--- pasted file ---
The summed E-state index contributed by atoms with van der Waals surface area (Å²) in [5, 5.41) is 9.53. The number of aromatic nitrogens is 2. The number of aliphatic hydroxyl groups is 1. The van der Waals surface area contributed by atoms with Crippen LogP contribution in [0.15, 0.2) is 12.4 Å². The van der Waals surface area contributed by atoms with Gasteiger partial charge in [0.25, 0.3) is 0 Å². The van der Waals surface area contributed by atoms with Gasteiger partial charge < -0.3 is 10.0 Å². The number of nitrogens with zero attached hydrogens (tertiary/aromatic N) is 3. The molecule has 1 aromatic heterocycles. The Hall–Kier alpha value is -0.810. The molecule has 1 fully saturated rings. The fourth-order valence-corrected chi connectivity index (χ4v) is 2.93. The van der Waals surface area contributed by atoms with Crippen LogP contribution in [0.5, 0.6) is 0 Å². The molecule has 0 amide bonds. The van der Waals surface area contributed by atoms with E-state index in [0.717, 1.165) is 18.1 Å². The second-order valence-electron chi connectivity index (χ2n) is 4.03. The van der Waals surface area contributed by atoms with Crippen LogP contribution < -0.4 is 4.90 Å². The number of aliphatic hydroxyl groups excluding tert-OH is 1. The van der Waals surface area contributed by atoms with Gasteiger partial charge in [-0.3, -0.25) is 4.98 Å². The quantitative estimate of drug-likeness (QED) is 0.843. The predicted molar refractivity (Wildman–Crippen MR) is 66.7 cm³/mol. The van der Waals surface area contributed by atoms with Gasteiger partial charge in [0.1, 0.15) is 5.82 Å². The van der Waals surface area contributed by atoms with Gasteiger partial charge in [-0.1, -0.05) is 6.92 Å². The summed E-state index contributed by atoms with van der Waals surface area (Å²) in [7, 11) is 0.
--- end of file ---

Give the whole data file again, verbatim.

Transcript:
The summed E-state index contributed by atoms with van der Waals surface area (Å²) in [5, 5.41) is 9.53. The number of aromatic nitrogens is 2. The number of aliphatic hydroxyl groups is 1. The van der Waals surface area contributed by atoms with Crippen LogP contribution in [0.15, 0.2) is 12.4 Å². The van der Waals surface area contributed by atoms with Gasteiger partial charge in [0.25, 0.3) is 0 Å². The van der Waals surface area contributed by atoms with Gasteiger partial charge < -0.3 is 10.0 Å². The number of nitrogens with zero attached hydrogens (tertiary/aromatic N) is 3. The molecule has 1 aromatic heterocycles. The Hall–Kier alpha value is -0.810. The molecule has 1 fully saturated rings. The fourth-order valence-corrected chi connectivity index (χ4v) is 2.93. The van der Waals surface area contributed by atoms with Crippen LogP contribution in [0.5, 0.6) is 0 Å². The molecule has 0 amide bonds. The van der Waals surface area contributed by atoms with E-state index in [0.717, 1.165) is 18.1 Å². The second-order valence-electron chi connectivity index (χ2n) is 4.03. The van der Waals surface area contributed by atoms with Crippen LogP contribution < -0.4 is 4.90 Å². The number of aliphatic hydroxyl groups excluding tert-OH is 1. The van der Waals surface area contributed by atoms with Gasteiger partial charge in [-0.3, -0.25) is 4.98 Å². The quantitative estimate of drug-likeness (QED) is 0.843. The predicted molar refractivity (Wildman–Crippen MR) is 66.7 cm³/mol. The van der Waals surface area contributed by atoms with Gasteiger partial charge in [0.1, 0.15) is 5.82 Å². The van der Waals surface area contributed by atoms with Gasteiger partial charge in [-0.1, -0.05) is 6.92 Å². The summed E-state index contributed by atoms with van der Waals surface area (Å²) in [7, 11) is 0.